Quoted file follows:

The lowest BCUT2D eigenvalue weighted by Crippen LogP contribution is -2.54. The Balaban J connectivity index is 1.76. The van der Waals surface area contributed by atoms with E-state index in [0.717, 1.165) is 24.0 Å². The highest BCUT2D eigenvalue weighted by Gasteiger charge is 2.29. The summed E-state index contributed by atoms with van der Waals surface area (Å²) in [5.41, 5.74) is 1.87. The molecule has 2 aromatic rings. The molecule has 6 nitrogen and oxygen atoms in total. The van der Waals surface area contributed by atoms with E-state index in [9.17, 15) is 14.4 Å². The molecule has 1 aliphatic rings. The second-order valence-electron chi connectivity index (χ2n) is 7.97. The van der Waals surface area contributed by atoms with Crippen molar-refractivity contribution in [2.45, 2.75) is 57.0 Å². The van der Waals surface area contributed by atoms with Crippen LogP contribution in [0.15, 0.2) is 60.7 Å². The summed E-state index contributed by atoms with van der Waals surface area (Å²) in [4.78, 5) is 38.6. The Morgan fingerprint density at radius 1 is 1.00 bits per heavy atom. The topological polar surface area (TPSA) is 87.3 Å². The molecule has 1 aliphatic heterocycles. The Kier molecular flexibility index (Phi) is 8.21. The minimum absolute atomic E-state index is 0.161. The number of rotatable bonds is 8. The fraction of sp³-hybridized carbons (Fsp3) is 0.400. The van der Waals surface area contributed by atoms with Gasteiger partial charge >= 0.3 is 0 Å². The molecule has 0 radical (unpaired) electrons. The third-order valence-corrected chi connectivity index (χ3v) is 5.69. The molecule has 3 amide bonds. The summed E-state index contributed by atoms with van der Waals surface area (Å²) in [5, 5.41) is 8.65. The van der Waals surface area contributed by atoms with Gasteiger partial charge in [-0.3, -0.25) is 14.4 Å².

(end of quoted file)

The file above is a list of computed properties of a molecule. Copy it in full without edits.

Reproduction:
The lowest BCUT2D eigenvalue weighted by Crippen LogP contribution is -2.54. The Balaban J connectivity index is 1.76. The van der Waals surface area contributed by atoms with E-state index in [0.717, 1.165) is 24.0 Å². The highest BCUT2D eigenvalue weighted by Gasteiger charge is 2.29. The summed E-state index contributed by atoms with van der Waals surface area (Å²) in [5.41, 5.74) is 1.87. The molecule has 2 aromatic rings. The molecule has 6 nitrogen and oxygen atoms in total. The van der Waals surface area contributed by atoms with E-state index in [9.17, 15) is 14.4 Å². The molecule has 1 aliphatic rings. The second-order valence-electron chi connectivity index (χ2n) is 7.97. The van der Waals surface area contributed by atoms with Crippen molar-refractivity contribution in [2.45, 2.75) is 57.0 Å². The van der Waals surface area contributed by atoms with Crippen LogP contribution in [0.15, 0.2) is 60.7 Å². The summed E-state index contributed by atoms with van der Waals surface area (Å²) in [4.78, 5) is 38.6. The Morgan fingerprint density at radius 1 is 1.00 bits per heavy atom. The topological polar surface area (TPSA) is 87.3 Å². The molecule has 1 aliphatic heterocycles. The Kier molecular flexibility index (Phi) is 8.21. The minimum absolute atomic E-state index is 0.161. The number of rotatable bonds is 8. The fraction of sp³-hybridized carbons (Fsp3) is 0.400. The van der Waals surface area contributed by atoms with Gasteiger partial charge >= 0.3 is 0 Å². The molecule has 0 radical (unpaired) electrons. The third-order valence-corrected chi connectivity index (χ3v) is 5.69. The molecule has 3 amide bonds. The summed E-state index contributed by atoms with van der Waals surface area (Å²) in [5, 5.41) is 8.65. The van der Waals surface area contributed by atoms with Gasteiger partial charge in [-0.3, -0.25) is 14.4 Å².